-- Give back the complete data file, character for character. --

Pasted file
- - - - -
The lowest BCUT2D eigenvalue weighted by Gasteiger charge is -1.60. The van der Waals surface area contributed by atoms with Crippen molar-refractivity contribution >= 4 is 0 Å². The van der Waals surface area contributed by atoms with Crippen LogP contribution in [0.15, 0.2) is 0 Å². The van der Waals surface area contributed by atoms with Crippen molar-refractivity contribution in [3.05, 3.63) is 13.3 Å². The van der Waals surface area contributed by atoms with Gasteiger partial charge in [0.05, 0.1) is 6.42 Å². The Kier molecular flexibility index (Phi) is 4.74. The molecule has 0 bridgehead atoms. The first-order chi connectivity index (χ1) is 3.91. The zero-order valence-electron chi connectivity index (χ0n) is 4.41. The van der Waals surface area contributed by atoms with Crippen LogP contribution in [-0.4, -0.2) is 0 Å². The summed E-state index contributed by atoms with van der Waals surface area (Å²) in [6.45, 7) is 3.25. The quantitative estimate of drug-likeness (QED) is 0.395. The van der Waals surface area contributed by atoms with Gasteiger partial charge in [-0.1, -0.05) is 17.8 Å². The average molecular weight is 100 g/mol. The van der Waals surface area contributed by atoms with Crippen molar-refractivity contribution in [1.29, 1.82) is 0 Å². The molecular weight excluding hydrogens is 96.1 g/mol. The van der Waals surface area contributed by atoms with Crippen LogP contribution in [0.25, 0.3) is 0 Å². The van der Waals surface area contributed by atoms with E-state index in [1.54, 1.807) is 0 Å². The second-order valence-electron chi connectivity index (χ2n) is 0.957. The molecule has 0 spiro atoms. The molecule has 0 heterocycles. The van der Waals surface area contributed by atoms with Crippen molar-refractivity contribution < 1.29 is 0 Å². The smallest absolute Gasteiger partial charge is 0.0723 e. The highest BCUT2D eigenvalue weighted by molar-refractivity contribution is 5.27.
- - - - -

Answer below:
The lowest BCUT2D eigenvalue weighted by Gasteiger charge is -1.60. The van der Waals surface area contributed by atoms with Crippen molar-refractivity contribution >= 4 is 0 Å². The van der Waals surface area contributed by atoms with Crippen LogP contribution in [0.15, 0.2) is 0 Å². The van der Waals surface area contributed by atoms with Crippen molar-refractivity contribution in [3.05, 3.63) is 13.3 Å². The van der Waals surface area contributed by atoms with Gasteiger partial charge in [0.05, 0.1) is 6.42 Å². The Kier molecular flexibility index (Phi) is 4.74. The molecule has 0 bridgehead atoms. The first-order chi connectivity index (χ1) is 3.91. The zero-order valence-electron chi connectivity index (χ0n) is 4.41. The van der Waals surface area contributed by atoms with Crippen LogP contribution in [-0.4, -0.2) is 0 Å². The summed E-state index contributed by atoms with van der Waals surface area (Å²) in [6.45, 7) is 3.25. The quantitative estimate of drug-likeness (QED) is 0.395. The van der Waals surface area contributed by atoms with Gasteiger partial charge in [-0.1, -0.05) is 17.8 Å². The average molecular weight is 100 g/mol. The van der Waals surface area contributed by atoms with Crippen molar-refractivity contribution in [1.29, 1.82) is 0 Å². The molecular weight excluding hydrogens is 96.1 g/mol. The van der Waals surface area contributed by atoms with Crippen LogP contribution in [0.25, 0.3) is 0 Å². The van der Waals surface area contributed by atoms with E-state index in [1.54, 1.807) is 0 Å². The second-order valence-electron chi connectivity index (χ2n) is 0.957. The molecule has 0 spiro atoms. The molecule has 0 heterocycles. The van der Waals surface area contributed by atoms with Crippen molar-refractivity contribution < 1.29 is 0 Å². The smallest absolute Gasteiger partial charge is 0.0723 e. The highest BCUT2D eigenvalue weighted by molar-refractivity contribution is 5.27.